Irene Klotz

Irene Klotz is Space Editor for Aviation Week, based in Cape Canaveral. Before joining Aviation Week in 2017, Irene spent 25 years as a wire service reporter covering human and robotic spaceflight, commercial space, astronomy, science and technology for Reuters and United Press International.


 

As a subscriber to one of Aviation Week Network’s market briefings, your searches only provide you with access to articles from within that product.

To find out about obtaining additional data – including the most comprehensive details on organizations, fleets, personnel and programs – click here or call +1.561.279.4661.


 

As a subscriber to one of Aviation Week Network’s market briefings, your searches only provide you with access to articles from within that product.

To find out about obtaining additional data – including the most comprehensive details on organizations, fleets, personnel and programs – click here or call +1.561.279.4661.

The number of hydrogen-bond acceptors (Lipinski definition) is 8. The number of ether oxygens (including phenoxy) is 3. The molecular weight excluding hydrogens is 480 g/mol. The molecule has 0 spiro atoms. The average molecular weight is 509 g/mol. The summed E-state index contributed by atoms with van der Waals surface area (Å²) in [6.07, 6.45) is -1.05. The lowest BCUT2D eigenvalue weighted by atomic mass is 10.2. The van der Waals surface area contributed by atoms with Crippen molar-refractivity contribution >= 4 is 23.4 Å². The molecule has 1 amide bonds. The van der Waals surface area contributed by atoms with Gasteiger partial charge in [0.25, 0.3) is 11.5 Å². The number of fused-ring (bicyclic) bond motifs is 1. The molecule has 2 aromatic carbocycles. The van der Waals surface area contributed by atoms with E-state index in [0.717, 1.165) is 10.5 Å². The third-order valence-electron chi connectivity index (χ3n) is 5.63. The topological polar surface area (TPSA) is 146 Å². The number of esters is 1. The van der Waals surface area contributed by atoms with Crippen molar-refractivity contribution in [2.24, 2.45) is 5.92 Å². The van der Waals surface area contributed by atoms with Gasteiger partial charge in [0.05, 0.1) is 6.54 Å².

As a subscriber to one of Aviation Week Network’s market briefings, your searches only provide you with access to articles from within that product.

To find out about obtaining additional data – including the most comprehensive details on organizations, fleets, personnel and programs – click here or call +1.561.279.4661.


 

As a subscriber to one of Aviation Week Network’s market briefings, your searches only provide you with access to articles from within that product.

To find out about obtaining additional data – including the most comprehensive details on organizations, fleets, personnel and programs – click here or call +1.561.279.4661.